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I'm curious if anyone out there has done any experimentation or comparisons between file systems and database performance. On Linux, I'm wondering what is the optimal file system for a postgres database. Also, what settings (inode, etc) are ideal for it? Is this something that may drastically differ based on the data in the database?

If you are looking for a question relating to general filesystem / database performance, this post has some good information.

However, I would like to get as much advice on insert performance opposed to read performance as possible. Thanks for all of the great answers!

    • +1 for Oskar. We just went from a server config where RAM was ~33% of the total size of the DB to a new machine where total RAM was greater than the size of the DB. Now we can cache the entire DB in memory. Our slowest SQL query is now 2 orders of magnitude faster.

Buy a copy of "postgresql high performance" by Greg Smith. It is a great Book and two or more chapters are about Disk Hardware and filesystems. You will learn a lot.

In short: there is no short answer.

But i will try to summerize:

  • don't use ext2 until you know what you are doing.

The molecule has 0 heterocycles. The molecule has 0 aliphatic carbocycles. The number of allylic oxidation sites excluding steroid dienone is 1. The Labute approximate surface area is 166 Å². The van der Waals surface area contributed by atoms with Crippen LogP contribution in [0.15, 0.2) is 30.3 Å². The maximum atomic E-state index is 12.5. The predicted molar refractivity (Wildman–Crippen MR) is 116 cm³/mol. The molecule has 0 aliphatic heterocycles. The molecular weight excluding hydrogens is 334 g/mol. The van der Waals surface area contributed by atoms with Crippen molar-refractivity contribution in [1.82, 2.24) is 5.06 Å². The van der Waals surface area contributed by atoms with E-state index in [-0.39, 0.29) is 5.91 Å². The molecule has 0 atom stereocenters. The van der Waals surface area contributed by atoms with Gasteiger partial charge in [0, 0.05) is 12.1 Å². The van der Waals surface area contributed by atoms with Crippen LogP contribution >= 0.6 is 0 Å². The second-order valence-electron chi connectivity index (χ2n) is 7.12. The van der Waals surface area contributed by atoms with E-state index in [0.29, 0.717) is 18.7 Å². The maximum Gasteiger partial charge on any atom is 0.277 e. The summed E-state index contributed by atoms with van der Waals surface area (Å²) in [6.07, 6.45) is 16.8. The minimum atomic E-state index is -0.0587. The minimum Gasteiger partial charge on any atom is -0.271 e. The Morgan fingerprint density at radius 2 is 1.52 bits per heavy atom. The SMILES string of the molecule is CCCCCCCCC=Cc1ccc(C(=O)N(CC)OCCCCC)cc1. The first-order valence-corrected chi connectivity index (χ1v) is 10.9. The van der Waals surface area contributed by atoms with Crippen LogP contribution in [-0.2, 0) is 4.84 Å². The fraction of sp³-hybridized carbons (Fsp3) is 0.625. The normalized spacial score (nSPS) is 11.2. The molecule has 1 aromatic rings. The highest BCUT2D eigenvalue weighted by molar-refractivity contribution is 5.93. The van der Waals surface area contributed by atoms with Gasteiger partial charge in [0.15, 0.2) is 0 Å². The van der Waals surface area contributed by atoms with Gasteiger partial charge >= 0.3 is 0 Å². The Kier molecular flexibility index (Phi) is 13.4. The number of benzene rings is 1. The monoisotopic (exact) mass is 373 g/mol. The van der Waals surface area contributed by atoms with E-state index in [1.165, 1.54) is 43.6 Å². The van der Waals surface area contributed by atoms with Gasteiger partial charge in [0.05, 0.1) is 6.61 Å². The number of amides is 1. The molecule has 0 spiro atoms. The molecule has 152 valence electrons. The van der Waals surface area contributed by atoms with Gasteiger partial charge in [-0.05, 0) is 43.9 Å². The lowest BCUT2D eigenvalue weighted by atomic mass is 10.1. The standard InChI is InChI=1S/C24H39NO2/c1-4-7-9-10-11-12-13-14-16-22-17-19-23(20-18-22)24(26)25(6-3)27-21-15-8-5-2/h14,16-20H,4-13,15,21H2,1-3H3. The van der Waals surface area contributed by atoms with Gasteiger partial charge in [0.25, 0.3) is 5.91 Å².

• with ext3 beware of checkpoint spikes because of fsync calls, see page 113 and 82 and 79
  • use ext4 or xfs
  • there are other options

But as you are really asking yourself what FS to use, you should read the book!

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First of all, you want a reliable filesystem first, and a fast one second. Which rules out some options...

Performance testing shows that often XFS gives the best performance. There are some stability issues with it once you reach disk-very-close-to-full scenarios, but as long as you monitor for that not happening, it'll give you slightly better performance.

In theory you don't need a journaling filesystem for the pg_xlog directory, but the difference in speed is usually so small it's just not worth it. For the data directory, you really should always have a metadata journaling filesystem.

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    • You might want to /not/ use XFS to store a database, namely because it will (when needed) zero out blocks that it can't recover.

Database management systems implement their own journalling through the database logs, so installing such a DBMS on a journalled file system degrades performance through two mechanisms:

  1. Redundant journalling increases the amount of disk activity

  2. Physical disk layout can be fragmented (although some journalling file systems do have mechanisms to clean this up).